Jerrie Cobb, a pioneer in the drive to bring women to space, has passed away at the age of 88. This feminist icon died on March 18 in Hospice Care in Sun City Center, but her passing was not announced to the public until April 18. She is best known as an outspoken member of the Mercury 13 — a group of women who underwent all the same tests as the men of Mercury Seven, but who never traveled to space due solely to their gender.
Geraldyn Menor Cobb was the first woman to pass all the same preflight tests as the Mercury astronauts, although these were not officially conducted by NASA. She is often referred to as NASA’s first female astronaut candidate, but the space agency did not allow female candidates until 1978, a full 15 years after the USSR made Valentina Tereshkova the first woman in space. In 1983, Sally Ride became the first American woman to enter orbit around the Earth, and the first US space mission piloted by a woman did not take place until 1995. In preparation for that flight, pilot Eileen Collins invited Cobb to the launch site as a special guest.
“Cobb, along with 24 other women, underwent physical tests similar to those taken by the Mercury astronauts with the belief that she might become an astronaut trainee. All the women who participated in the program, known as First Lady Astronaut Trainees (FLAT), were skilled pilots,” NASA describes in a biography page for the enterprising space pioneer.
Cobb was born in 1931, and she flew her father’s open-cockpit Waco airplane at age 12, becoming a pilot at age 16. Two years later, she was certified to train other pilots. She attended Oklahoma College for Women (currently University of Science and Arts of Oklahoma) for one year before leaving school. Earning a living as a semi-professional softball player for the Oklahoma City Queens, she saved up enough money to purchase her own airplane, a World War Two surplus Fairchild PT-23.
Flying an Aero Commander aircraft, Cobb set three world records in flight — the longest non-stop flight and the world light-plane speed record in 1959, followed the next year by a new record for highest altitude ever attained in a lightweight aircraft, 37,010 feet. She was also the first woman to fly at the Paris Air Show.
Following the end of the war, most flight jobs went to male pilots, forcing Cobb to take less-desirable positions, including crop dusting, patrolling pipelines, and carrying war surplus to the Peruvian Air Force and other locales. During her time ferrying cargo, Cobb was arrested in Ecuador while refueling, accused of being a spy.
These achievements caught the eye of scouts looking for women able to handle the rigors of spaceflight. However, the jobs they envisioned women carrying out in space were traditional “women’s work,” like operating telephones and performing secretarial work.
The group asked Cobb to undergo the same testing as potential Mercury astronauts, an ordeal which Cobb passed. She recommended 25 other female pilots for testing, and half of those women also passed. Women who participated in the FLAT program, a series of tests carried out by Dr. Randy Lovelace without official sanction by NASA, became known as the Mercury 13.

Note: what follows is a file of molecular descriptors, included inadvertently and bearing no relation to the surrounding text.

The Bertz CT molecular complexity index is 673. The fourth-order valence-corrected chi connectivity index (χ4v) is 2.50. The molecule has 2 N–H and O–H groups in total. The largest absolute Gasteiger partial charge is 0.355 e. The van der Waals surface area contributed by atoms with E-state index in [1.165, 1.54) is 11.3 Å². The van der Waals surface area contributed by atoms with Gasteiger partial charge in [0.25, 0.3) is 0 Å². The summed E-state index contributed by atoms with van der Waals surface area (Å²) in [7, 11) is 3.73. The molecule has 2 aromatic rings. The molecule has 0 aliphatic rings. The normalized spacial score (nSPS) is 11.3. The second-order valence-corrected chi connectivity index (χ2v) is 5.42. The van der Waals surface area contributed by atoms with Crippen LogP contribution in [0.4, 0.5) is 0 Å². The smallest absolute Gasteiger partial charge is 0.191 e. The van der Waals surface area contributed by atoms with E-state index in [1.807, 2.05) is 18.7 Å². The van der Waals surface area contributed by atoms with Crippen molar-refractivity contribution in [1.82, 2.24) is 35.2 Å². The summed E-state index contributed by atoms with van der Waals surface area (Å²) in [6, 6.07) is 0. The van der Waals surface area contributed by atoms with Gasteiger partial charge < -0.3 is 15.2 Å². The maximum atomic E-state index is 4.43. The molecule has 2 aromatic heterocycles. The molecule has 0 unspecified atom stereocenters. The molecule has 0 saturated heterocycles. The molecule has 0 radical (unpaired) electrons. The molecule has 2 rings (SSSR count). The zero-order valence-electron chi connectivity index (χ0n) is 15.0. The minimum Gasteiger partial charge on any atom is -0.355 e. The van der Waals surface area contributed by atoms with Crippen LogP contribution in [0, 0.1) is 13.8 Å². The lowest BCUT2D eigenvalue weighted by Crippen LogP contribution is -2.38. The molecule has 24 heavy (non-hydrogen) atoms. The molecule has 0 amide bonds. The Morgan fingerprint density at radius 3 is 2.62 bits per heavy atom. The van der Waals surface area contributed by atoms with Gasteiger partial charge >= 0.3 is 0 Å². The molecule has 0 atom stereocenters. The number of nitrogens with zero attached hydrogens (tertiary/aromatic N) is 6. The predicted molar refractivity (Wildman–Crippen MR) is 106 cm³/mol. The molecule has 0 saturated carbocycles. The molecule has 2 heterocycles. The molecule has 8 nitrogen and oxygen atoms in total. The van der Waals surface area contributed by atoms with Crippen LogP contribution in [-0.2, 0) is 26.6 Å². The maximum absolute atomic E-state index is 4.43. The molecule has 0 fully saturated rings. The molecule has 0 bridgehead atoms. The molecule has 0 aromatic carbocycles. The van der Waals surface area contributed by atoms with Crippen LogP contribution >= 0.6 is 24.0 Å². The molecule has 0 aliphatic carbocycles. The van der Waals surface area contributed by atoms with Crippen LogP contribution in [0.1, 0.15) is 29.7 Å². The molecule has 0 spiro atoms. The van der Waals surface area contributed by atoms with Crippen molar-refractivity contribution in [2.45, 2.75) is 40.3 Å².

The Flight for Equality
Despite her accomplishments, media coverage of Cobb was highly-sexist, with news stories publishing her measurements, and describing her clothes in detail, as if she were being profiled in a fashion magazine.
In 1962, Cobb testified before Congress, as the legislature examined whether women should be allowed to travel to space. She also pressed NASA to eliminate a requirement that astronauts needed to be trained as combat pilots. This proviso created an additional barrier to bringing women to space, as female service members were not allowed to train for combat.
When the Soviet Union launch Tereshkova into space in 1963, Cobb publicized the story as an example of how women were just as capable of men at handling the rigors of spaceflight.
“Lovelace’s privately-funded women’s testing project received renewed media attention when Soviet cosmonaut Valentina Tereshkova became the first woman in space in 1963. In response, Clare Booth Luce published an article in Life magazine criticizing NASA and American decision makers. By including photographs of all thirteen Lovelace finalists, the names of all thirteen women became public for the first time,” Margaret A. Weitekamp writes for NASA.
The members of the Mercury 13 were at least as qualified as Tereshkova to fly in space. But, as is the case for far too many women in science, their contributions and abilities were overlooked in the media and by scientific organizations, in favor of their male counterparts.
The Legacy of Cobb
In her later years, Cobb spent her time helping others, flying around the Amazon as a Christian missionary, bringing food and medicine to people in need. She wrote two books, Women into Space and Solo Pilot. For her work, Cobb was honored with the Amelia Earhart Gold Medal of Achievement, the Bishop Wright Air Industry Award, and several other accolades. The National Organization of Women campaigned for Cobb to be sent to space aboard the space shuttle as part of geriatric studies which involved John Glenn, but that drive proved unsuccessful.
An off-Broadway play produced in 2017, They Promised Her the Moon, was based on the life of Jerrie Cobb.
Cobb made great strides in the fight for equal rights for women at the same time as the civil rights movement was burgeoning, and the human space program was just getting off the ground. Cobb played a major part in bringing about the current understanding at NASA that women are playing, and will continue to play, tremendous roles in the exploration and colonization of space. She was an inspiration and a guiding light for future generations.